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Apple patent is for ‘hearing aid compatible audio device with acoustic noise cancellation’

Apple wants its iPhone to work better with hearing aids. The company has been granted a patent (number 9,672,804) for a “hearing aid compatible audio device with acoustic noise cancellation.”

In the patent filing, Apple notes that hearing aids operate in either a microphone (acoustic) mode or a telecoil (inductive) mode. In the microphone mode, sound waves that are incident upon a microphone which is integrated in the hearing aid are converted into an electrical audio signal. In the telecoil mode, an induction coil (also referred to as a telecoil or T-coil), which may also be inside the hearing aid, picks up the local magnetic field that has been modulated by the receiver or a dedicated coil of a nearby telephone handset. 

In telecoil mode, hearing aids typically turn-off their internal microphone and only receive audio that has been modulated by the receiver of a nearby telephone handset. Accordingly, the hearing impaired user would not be able to hear the ambient acoustic noise at the baseball game as the hearing aid is not picking up the ambient acoustic noise. 

This means that the audio cancellation signal that is played to the user through a speaker/earpiece of the hearing aid would provide noise or interference to the hearing impaired user since there is no perceived ambient acoustic noise for the audio cancellation signal to reduce or negate. Apple says there’s a need for an audio device that reduces interference caused by active noise cancellation circuitry picked-up by as hearing aid that is electromagnetically coupled to the audio device.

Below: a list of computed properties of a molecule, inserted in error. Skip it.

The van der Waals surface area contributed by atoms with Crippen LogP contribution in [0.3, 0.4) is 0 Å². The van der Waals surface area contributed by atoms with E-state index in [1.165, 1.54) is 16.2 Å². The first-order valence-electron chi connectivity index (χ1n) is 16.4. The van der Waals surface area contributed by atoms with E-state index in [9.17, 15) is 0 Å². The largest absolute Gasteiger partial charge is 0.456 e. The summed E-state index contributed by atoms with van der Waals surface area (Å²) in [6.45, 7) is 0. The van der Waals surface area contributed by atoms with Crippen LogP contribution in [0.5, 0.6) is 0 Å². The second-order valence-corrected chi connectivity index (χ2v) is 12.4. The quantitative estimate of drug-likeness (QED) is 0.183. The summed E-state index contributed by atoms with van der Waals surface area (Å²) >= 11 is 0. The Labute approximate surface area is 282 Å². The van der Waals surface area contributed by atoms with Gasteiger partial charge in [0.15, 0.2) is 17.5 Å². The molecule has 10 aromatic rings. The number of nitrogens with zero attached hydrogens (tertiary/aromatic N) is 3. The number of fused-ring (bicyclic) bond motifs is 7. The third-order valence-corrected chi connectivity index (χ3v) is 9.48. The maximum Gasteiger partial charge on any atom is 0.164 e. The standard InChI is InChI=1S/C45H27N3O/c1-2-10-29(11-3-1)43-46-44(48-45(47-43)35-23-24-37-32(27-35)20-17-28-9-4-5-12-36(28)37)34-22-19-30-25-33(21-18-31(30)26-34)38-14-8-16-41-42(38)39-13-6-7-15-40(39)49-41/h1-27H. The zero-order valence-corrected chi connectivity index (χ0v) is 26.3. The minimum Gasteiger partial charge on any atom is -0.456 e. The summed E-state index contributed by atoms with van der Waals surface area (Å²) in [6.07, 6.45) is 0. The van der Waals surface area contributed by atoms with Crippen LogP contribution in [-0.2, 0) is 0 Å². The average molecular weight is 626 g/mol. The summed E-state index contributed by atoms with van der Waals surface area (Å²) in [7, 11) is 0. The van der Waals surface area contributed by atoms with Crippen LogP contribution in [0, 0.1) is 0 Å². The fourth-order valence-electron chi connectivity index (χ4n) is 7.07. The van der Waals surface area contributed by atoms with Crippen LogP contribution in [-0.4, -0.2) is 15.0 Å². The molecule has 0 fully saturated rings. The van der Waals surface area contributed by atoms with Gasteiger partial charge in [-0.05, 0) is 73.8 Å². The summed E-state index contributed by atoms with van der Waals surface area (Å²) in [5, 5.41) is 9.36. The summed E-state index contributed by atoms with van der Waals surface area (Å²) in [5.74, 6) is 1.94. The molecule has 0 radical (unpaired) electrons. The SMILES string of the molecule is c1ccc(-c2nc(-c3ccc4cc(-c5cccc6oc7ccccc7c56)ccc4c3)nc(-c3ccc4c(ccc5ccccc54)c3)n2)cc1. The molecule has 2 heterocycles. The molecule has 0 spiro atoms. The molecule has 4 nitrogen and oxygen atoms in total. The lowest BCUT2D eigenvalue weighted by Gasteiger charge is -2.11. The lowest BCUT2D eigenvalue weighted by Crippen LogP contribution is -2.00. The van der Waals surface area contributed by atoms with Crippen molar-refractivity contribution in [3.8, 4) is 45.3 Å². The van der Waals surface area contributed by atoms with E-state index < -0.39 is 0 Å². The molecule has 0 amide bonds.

Here’s Apple’s summary of the invention: “A portable audio device, which includes active noise cancellation circuitry, a hearing aid compliant magnetic radiator, and a speaker/earpiece, is surrounded by ambient acoustic noise. The active noise cancellation circuitry provides an anti-noise signal at an input of the speaker to control/reduce the ambient acoustic noise outside of the device. In addition, the active noise cancellation circuitry provides an inverse anti-noise signal to an input of the magnetic radiator. 

“The magnetic fields produced by the speaker driven by the anti-noise signal and the magnetic radiator driven by the inverse anti-noise signal cancel each other out through phase cancellation such that a hearing aid using a telecoil coupled to the audio device does not produce significant audio waves based on either of these signals. Other embodiments are also described.”

Of course, Apple files for — and is granted — lots of patents by the U.S. Patent & Trademark Office. Many are for inventions that never see the light of day. However, you never can tell which ones will materialize in a real product.

Dennis Sellers
the authorDennis Sellers
Dennis Sellers is the editor/publisher of Apple World Today. He’s been an “Apple journalist” since 1995 (starting with the first big Apple news site, MacCentral). He loves to read, run, play sports, and watch movies.